Highlights of the Columbia & Snake Rivers
Updated: Mar 20
Step back into a gilded age of American river travel, sailing on the largest overnight riverboat west of the Mississippi. While you won’t find glitzy casinos and two-story waterslides aboard a vessel like this, you will find classic elegance and modern luxury in spades. As you venture along two of America’s great western rivers - the Columbia and the Snake - you’ll feel history unfold around you, while the boat’s signature red paddlewheel churns on behind you.
Sail where Lewis and Clark first charted their way through tall timbers and rugged coastline, learning about rich First Nations history and tasting wine country’s bounty. Adventure is always around the bend.
Here are some of the places I visited on my recent voyage …
Climb to the top of the Astoria Column or stand at the base and take in the magnificent view.
History oozes from every pore of this oldest American settlement west of the Rocky Mountains. Climb to the top of the Astoria Column where you can gaze out over the Pacific Ocean. Photograph the port city’s picturesque Victorian-era homes, perched above the Columbia River. Learn about Clatsop Tribe heritage and local history from residents who are descendants of early Chinese settlers and played an integral role in Astoria’s canneries, railroads and jetties. Walk under the 4.1-mile-long Astoria-Megler Bridge, visit a nearby shipwreck and lounge with sea lions on the docks at 36th Street.
The Two Rivers Heritage Museum in Washougal is run exclusively by volunteers.
“Gateway to the Gorge,” the Camas and Washougal communities on the banks of the Columbia River is your access to the largest national scenic area in the United States: the Columbia River Gorge. At up to 4,000 feet deep and stretching for more than 80 miles, the Gorge reaches into the Cascade Range and its three volcanoes. Take the chance to visit majestic Mt. Hood, the highest point in Oregon, and view Mt. Adams and Mt. St. Helens. In the western Gorge area, walk through misty old-growth forest, home to numerous waterfalls, while in the eastern Gorge, the landscape dries out and gives way to rocky bluffs and desert wildflowers.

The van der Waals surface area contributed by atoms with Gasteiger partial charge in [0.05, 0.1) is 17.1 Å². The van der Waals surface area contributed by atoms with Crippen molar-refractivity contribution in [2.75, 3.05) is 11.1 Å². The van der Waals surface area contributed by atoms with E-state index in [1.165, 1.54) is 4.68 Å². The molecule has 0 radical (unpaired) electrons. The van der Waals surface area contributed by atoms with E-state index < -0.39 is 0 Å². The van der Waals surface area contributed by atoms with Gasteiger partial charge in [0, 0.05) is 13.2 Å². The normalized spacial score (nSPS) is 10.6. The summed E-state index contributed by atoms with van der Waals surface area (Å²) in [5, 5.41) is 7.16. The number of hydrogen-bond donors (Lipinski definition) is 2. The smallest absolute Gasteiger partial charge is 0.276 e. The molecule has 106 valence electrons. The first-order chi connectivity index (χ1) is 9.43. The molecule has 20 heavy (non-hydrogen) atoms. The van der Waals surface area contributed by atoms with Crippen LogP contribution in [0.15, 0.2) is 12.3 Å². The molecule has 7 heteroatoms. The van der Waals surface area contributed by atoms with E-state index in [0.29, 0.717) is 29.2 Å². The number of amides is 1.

Visiting the original Wasco County Courthouse and the Rock Fort Campsite where Lewis & Clark camped.
The Dalles, Oregon
Continuing in the footsteps of Lewis and Clark, visit The Dalles, known as the end of the Oregon Trail. This jumping-off point for pioneers, gold miners and scallywags, The Dalles saw its share of adventurers who loaded up wagons, rafts and barges and navigated the Columbia to the mouth of the Willamette River, then on to Oregon City. At the remains of Fort Dalles, visit the former Surgeon’s Quarters, now the Fort Dalles Museum, where you’ll find an array of military artifacts and historic household goods. Drink wine in the countryside, pick heirloom apples and pears in the fall, fish for walleye and sturgeon and savor the magnificent Mt. Hood views.
Visit Multnomah Falls and also The Timberline Lodge at the base of Mt. Hood where the
exterior shots for the The Shining were filmed.
The quiet port of Stevenson is nestled between the Columbia River and the basalt cliffs of the Gorge. Home to Native American settlements for thousands of years, the area saw an influx of western-bound pioneers in 1843, who portaged around the Cascade Rapids en route to the Willamette Valley. It was the Stevenson family from Missouri who came in the 1800s who founded the namesake town, which today still celebrates the adventurer within us. Hike, soak in hot springs, bike, go fishing - then relax and sip local vintages at one of the many wineries. Watch kiteboards jump and twist on the waves of the river, browse art galleries and antiques shops and soak up local history at the Columbia Gorge Interpretive Center, with petroglyphs and artifacts that tell the tale of the Gorge.
Depending on if you’re headed eastbound or westbound, you'll embark/disembark from your Columbia and Snake river cruise at Vancouver, Washington, just north of Portland, Oregon, or Clarkston, Washington, south of Spokane. There are attractions and museums to enlighten you of the area’s Lewis and Clark history, an abundance of recreational activities, a burgeoning craft brew scene, excellent restaurants, quirky shops and more to keep you busy in this quintessential Pacific Northwest city.
Ready for a classic western US voyage? Reach out by booking a consultation through my Services page. I'd love to chat!